Day 3: Manafort’s trial turns to accountants and tax preparers

The third day of Paul Manafort’s trial is poised to feature more talk of the former Trump campaign chairman’s lavish lifestyle — as well as more fighting between prosecutors and the judge over showing jurors pictures of Manafort’s luxury purchases.

Special counsel Robert Mueller’s team is also planning to dive into the nuts and bolts of its case against Manafort, who is charged with 18 counts of tax and banking violations, as they are preparing to call Manafort’s bookkeepers and accounts to the witness stand on Thursday.

Manafort has pleaded not guilty to all charges, and the trial is clearly on the mind of his former boss, President Donald Trump, who tweeted several times about the case on Wednesday. While Manafort’s case isn’t about the 2016 campaign, he’s the first defendant Mueller’s team has taken to trial, and the outcome could affect public opinion of the special counsel investigation the President has called a “witch hunt.”

Mueller’s team is quickly moving through its list of witnesses, and nine testified in the first two days of the trial. The prosecution has more “vendors” on tap for Wednesday, in addition to bookkeepers, accountants and a “series of tax preparers.”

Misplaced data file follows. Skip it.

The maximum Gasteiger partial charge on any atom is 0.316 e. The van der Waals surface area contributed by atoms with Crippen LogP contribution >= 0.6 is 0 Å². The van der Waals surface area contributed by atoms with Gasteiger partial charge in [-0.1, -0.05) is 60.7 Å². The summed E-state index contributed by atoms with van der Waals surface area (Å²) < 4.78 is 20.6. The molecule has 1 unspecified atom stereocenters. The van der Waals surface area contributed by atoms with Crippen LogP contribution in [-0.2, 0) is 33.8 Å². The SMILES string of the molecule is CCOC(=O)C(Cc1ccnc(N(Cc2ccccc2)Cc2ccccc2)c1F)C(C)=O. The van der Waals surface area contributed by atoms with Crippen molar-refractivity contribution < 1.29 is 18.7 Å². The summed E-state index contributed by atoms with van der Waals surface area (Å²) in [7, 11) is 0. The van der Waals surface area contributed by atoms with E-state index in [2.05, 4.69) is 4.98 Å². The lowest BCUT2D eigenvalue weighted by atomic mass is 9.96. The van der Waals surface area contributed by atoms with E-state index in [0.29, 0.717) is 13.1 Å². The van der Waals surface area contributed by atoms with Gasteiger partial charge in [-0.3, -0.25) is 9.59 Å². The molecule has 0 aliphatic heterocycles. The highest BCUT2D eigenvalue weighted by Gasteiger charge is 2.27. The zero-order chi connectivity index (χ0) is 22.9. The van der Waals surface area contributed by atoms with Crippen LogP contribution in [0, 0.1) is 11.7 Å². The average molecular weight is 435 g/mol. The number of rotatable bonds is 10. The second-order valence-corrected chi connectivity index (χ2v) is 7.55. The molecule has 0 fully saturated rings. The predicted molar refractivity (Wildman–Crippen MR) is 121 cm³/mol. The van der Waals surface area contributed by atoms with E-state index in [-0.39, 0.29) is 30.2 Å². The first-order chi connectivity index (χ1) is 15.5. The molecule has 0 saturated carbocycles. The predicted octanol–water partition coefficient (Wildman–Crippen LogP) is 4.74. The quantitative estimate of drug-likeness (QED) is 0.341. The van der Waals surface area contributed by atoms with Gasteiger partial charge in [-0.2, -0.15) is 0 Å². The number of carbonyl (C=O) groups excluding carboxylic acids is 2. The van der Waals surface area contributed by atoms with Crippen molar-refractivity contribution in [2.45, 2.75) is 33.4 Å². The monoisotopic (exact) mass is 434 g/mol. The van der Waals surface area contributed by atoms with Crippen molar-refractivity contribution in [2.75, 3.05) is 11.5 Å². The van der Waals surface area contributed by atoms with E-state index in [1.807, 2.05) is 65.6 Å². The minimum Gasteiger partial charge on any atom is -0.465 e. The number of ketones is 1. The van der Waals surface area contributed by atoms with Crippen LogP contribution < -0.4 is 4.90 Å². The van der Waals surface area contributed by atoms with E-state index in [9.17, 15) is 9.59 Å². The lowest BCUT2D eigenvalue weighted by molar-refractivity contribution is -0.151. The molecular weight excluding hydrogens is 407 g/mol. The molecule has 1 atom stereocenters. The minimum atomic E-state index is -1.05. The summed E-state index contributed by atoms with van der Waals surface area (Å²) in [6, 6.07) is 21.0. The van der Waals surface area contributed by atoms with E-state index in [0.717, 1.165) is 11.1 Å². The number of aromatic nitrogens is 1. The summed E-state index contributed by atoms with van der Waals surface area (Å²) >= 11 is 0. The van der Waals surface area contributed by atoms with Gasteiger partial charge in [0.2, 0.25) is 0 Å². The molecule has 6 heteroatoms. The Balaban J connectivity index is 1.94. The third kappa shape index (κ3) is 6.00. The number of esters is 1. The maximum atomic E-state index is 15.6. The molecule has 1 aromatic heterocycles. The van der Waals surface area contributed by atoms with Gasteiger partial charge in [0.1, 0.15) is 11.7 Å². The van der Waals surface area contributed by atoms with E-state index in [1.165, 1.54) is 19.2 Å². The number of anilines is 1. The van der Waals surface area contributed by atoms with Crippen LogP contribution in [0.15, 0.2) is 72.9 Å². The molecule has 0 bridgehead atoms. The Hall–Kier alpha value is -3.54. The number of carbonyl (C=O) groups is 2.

The key question now lingering over the prosecution’s case is whether they will call Manafort’s former deputy, Rick Gates, after Mueller’s team raised the prospect Wednesday they might not do so.

Manafort’s defense team has signaled it plans to make Gates a key part of its defense, arguing that Manafort was misled by his longtime deputy.

Over the first two days of the trial, Mueller’s team and Judge T.S. Ellis have clashed over whether prosecutors can show photos of Manafort’s purchases, such as his $15,000 ostrich jacket. Ellis has reminded the lawyers and jurors that it’s not a crime for a person to be rich.

In a court filing, Mueller team’s formally argued they should be allowed to show proof of Manafort’s extravagant lifestyle, including photos of his high-end custom jacket, his real estate expenditures and other extravagant purchases.

Prosecutors say evidence of what Manafort spent his Ukrainian lobbying proceeds on is evidence of the crime itself, and shows how he personally benefited from allegedly defrauding the government.

“That Manafort had an expensive lifestyle that required lots of money to maintain is important proof as to why he would commit the bank frauds” after his lobbying work declined in 2014, prosecutors wrote.

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